Paducah Bank recently joined with WPSD News- Channel 6 for one of its Super Shredder events to promote the importance of shredding identifying documents. The risks of identity theft are becoming more and more of a reality even in non-urban areas like Paducah. In order to emphasize the need to protect yourself from these invasive and potentially damaging acts, Paducah Bank offers the following recommendations:
- Keep your credit cards, debit cards, personal identification numbers and other passwords, checks, social security cards, etc. where they will be safe. When disposing of these items, do so by shredding.
- Keep your deposit and withdrawal slips, receipts, bank statements, utility bills, insurance information, etc. where they will be safe. When disposing of them, do so by shredding.
- Don’t put your trash out until shortly before it will be picked up.
- Mail payments and other items that contain personal information at a US Postal Service drop box rather than your curb-side mailbox.
- Limit the information on your checks and don’t carry more cards than necessary.
- Use a firewall if you have a high-speed Internet connection.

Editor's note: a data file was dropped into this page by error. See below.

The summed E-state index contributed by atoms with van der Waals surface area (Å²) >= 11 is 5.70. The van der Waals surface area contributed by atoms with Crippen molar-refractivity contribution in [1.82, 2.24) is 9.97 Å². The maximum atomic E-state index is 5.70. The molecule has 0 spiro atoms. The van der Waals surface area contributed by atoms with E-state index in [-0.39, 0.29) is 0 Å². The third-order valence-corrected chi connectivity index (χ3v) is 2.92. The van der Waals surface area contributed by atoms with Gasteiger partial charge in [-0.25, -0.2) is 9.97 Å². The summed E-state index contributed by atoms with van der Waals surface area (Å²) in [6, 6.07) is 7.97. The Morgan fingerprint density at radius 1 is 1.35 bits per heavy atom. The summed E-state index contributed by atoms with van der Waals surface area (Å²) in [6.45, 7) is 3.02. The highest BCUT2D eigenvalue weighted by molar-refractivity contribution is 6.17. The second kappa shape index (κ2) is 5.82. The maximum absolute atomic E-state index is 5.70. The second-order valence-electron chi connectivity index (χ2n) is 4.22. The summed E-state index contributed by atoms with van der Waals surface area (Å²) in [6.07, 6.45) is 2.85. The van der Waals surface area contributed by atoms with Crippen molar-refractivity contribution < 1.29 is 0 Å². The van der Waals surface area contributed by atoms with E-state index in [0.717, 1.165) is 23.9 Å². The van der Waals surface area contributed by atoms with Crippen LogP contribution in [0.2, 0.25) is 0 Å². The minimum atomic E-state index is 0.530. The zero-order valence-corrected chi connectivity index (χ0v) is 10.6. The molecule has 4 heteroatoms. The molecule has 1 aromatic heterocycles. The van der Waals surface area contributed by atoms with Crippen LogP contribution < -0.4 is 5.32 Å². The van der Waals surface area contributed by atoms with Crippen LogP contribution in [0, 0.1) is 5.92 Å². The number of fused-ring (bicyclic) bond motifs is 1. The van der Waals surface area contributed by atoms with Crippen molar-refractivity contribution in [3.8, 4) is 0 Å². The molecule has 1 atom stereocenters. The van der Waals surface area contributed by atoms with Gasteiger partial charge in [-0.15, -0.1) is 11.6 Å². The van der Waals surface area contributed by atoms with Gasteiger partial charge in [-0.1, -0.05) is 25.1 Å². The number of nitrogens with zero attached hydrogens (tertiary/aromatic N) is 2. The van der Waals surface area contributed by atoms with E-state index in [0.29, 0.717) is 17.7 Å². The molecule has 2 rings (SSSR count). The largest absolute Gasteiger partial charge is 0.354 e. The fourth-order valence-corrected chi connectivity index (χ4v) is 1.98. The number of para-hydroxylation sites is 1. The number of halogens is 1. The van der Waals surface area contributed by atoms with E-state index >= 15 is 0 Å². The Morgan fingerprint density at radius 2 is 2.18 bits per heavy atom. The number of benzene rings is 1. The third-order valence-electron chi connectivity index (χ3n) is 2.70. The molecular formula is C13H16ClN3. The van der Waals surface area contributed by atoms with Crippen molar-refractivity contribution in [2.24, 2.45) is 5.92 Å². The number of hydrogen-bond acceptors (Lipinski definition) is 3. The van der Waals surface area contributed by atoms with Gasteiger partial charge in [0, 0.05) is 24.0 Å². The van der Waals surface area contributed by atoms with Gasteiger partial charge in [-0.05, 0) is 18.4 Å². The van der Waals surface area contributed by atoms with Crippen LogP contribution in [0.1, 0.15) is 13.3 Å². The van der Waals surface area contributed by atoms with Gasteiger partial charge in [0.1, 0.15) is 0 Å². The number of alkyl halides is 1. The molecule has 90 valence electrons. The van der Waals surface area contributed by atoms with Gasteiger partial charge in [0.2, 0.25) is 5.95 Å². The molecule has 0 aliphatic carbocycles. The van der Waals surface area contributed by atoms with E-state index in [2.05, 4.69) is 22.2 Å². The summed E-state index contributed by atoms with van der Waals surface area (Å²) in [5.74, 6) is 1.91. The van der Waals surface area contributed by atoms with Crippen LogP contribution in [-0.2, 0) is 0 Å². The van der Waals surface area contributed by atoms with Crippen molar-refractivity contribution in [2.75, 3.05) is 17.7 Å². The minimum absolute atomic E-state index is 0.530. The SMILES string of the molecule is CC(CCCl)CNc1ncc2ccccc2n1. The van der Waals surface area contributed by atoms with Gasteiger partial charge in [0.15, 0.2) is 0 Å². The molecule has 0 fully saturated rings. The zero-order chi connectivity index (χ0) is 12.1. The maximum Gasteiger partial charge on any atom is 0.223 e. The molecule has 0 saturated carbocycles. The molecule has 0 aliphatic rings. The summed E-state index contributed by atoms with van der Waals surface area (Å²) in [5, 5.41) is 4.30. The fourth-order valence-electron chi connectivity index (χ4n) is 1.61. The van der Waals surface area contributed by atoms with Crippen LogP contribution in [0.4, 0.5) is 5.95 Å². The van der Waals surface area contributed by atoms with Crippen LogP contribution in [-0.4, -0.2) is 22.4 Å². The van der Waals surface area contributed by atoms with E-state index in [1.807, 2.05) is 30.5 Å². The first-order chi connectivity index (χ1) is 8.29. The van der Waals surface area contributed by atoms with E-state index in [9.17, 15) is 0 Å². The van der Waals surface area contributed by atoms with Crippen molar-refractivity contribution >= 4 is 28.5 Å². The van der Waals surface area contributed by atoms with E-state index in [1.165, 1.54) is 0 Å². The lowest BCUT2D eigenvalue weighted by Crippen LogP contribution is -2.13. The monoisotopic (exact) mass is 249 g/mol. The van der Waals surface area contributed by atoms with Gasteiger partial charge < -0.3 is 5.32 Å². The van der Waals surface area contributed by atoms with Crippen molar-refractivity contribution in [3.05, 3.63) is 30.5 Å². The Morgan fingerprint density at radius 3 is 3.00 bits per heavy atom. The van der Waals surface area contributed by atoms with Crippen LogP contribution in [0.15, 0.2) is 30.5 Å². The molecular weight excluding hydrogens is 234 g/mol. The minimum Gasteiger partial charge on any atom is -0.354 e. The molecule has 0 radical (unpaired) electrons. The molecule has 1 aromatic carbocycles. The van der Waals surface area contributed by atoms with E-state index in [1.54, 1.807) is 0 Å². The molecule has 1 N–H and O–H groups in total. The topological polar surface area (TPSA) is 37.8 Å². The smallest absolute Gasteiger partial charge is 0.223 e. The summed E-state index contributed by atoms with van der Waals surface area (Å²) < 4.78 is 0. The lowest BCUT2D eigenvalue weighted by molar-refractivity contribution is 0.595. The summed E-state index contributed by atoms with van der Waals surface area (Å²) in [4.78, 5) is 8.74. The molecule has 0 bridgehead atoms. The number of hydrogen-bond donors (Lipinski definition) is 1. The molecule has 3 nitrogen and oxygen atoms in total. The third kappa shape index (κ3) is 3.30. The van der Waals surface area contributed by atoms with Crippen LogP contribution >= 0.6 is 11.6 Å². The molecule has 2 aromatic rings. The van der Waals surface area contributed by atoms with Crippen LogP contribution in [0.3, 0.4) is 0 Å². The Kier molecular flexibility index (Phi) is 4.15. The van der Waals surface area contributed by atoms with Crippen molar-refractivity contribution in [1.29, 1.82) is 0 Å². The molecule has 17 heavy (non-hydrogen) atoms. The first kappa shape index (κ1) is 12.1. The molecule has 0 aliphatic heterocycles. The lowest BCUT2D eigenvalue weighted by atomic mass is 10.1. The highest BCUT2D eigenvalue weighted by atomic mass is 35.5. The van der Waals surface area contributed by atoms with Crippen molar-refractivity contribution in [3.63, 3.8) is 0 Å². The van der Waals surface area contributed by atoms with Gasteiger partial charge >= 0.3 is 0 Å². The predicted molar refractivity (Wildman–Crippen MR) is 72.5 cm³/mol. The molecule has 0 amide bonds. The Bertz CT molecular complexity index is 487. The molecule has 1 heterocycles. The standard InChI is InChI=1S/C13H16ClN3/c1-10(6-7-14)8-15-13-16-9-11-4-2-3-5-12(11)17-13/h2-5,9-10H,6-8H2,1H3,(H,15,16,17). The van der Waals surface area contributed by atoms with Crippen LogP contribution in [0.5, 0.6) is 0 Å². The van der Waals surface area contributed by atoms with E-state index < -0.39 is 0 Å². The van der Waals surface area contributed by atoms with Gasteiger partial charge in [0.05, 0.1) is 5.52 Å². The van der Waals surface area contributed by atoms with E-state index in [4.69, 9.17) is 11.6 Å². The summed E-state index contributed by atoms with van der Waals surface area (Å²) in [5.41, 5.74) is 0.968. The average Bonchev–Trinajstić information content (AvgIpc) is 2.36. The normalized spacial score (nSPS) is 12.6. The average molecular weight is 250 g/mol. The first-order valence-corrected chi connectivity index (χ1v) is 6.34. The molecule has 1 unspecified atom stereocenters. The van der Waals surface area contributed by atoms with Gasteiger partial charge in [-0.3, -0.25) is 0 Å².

- Examine your credit card and bank statements immediately upon receipt to determine whether there are any unauthorized transactions. Report any that you find.
- Obtain copies of your credit report annually from each of the three major credit-reporting agencies.
According to Ashley Ottway, the bank’s BSA Officer, Paducah Bank will never call you and ask you to verify personal information (i.e., bank account number, social security number, debit card number, PIN, etc.) “Those who steal personal information have become quite savvy and they may call you and use the name of someone who works at the bank,” she adds. “The important thing to know is that Paducah Bank will never call you and ask for that information. If you receive a call such as this, never give them the information. Immediately call the bank and let us know you received a call of this nature. We will then keep an eye on your account to make sure no unusual activity occurs. Your personal information is just that—personal.”